British music lovers streamed more than 3.7 BILLION tracks in 2012 as the popularity of online jukebox services soared and illegal filesharing fell.
Services such as Spotify move away from the model of 'buying' music altogether - with subscribers paying a subscription fee to access a library instead.
Streamed music hasn't overtaken downloads yet - but the numbers are rising, as users abandon illegal download services for new, cheap ways of buying music.
The average household streamed 140 songs in the past year - with the streaming market now worth more than 15% of digital music industry income.
The numbers, part of a state of the nation report pulled together by UK music industry body the BPI, also show far less people are filesharing tracks illegally.
A quarter of people purchased legal downloads or streamed content from one of more than 70 digital services available compared to just one in seven using peer-to-peer networks.
To date, there has been more than 114m albums and 938m single tracks sold as digital downloads with 30.5m digital albums sold in 2012, up 14.8% year-on-year.
Sixteen albums sold more than 100,000 copies on digital last year with a resurgence in the popularity of the single after 183.3m were shifted in 2012, a more than five-fold increase in 10 years.
Looking ahead, the research cites superfast 4G mobile broadband, the growth in tablet adoption and internet-connected car radios as reasons for even faster take-up of streaming n the next few years.
Geoff Taylor, BPI Chief Executive, said: "There has rightly been a lot of focus in the past few weeks on High Street music retail. That will continue - we must do all we can to serve music fans who love CDs and vinyl.
"But as well as great music stores, Britain is blessed with a world-beating array of digital music services, which fans rate very highly for ease of use and value for money.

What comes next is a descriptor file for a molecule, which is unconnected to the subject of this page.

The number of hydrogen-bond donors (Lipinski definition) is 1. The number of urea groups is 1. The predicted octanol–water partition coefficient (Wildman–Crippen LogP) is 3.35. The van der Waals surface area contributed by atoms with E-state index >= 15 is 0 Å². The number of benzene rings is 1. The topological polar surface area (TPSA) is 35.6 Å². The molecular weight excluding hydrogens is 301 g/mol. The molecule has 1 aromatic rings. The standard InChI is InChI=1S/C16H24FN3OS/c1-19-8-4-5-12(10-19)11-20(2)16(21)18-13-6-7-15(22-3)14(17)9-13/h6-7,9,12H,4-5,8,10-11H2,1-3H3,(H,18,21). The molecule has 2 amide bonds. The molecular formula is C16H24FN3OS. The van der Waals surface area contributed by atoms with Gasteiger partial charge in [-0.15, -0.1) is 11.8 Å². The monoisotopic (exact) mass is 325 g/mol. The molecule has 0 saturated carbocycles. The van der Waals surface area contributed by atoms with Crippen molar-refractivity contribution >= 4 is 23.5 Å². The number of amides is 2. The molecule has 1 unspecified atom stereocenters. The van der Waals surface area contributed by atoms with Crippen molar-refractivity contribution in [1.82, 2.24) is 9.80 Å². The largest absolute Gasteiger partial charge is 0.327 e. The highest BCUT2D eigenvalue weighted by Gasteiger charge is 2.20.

"And this is just the beginning. Labels are striking innovative new deals with mobile networks, hardware manufacturers, app developers and start-ups.
"The music fan will be the clear winner, as digital services evolve to deliver even richer music experiences via superfast broadband and 4G to tablets, smart TVs and the next generation of in-car audio."
Other findings from the BPI's pulling together of a host of different surveys and reports for Digital Music Nation 2013 include details of how well-known the main streaming services are.
Four out of five people have heard of at least one with two-thirds able to name Spotify and Napster and a third pinpointing last.fm. Just 13% mentioned Deezer or we7 and around one in 10 picked out Rdio.
However, according to figures from Spotify, Scotland is top of the pops when it comes to streaming with Edinburgh the top city using the service followed by Cardiff, Southampton and only then London.
But Mark Mulligan, an expert on the digital music industry, believes the BPI research does not paint the whole picture.
He explained: "The BPI have put a very good positive spin the last couple of years on what's moving forward in the market however I have to counter that with the fact that a decade plus into this digital experiment the UK is still predominantly a CD market.
"Digital growth is happening well but it isn't happening quick enough and piracy remains a fundamental residual element of the UK music market. It is certainly contained but it isn't going away."
Mr Mulligan also believes there is still a strong market for CDs due to "gifting" but says bundles of music provided with TV and internet subscriptions are what will open the industry up to the mass market.
He feels streaming in the UK is still such a small part of the complex puzzle compared to the likes of Sweden, where 92% of music revenue comes from the service.
He added: "Since 2008, 5.5m people stopped buying music entirely in the UK so there's no doubt of the positives of the digital side but the contraction of the physical side of music buyers is an issue which hasn't been successfully addressed as yet.
"Streaming services are a small fast-growing part of the equation. It requires a leap of faith, the concept of moving from ownership to access, to ad-hoc spending to subscription spending, to cloud based access instead of something on your hard drive or shelf."
On social media, music is also found to be a major driver with four of the top five most-followed Twitter being musicians and on Facebook, three of the top 10 most-liked pages belonging to Rihanna, Eminem and Shakira.
Going forward, more than 50m connected cars with 4G or Wi-Fi networked audio systems are expected to be sold every year by 2017 and seven in 10 households are predicted to own a tablet within the next three years.
Networked home audio and speaker systems for streaming such as those from Sonos are also expected to rise in popularity with annual sales of more than three million by 2016. Already a fifth of Smart TV owners use theirs to access music services.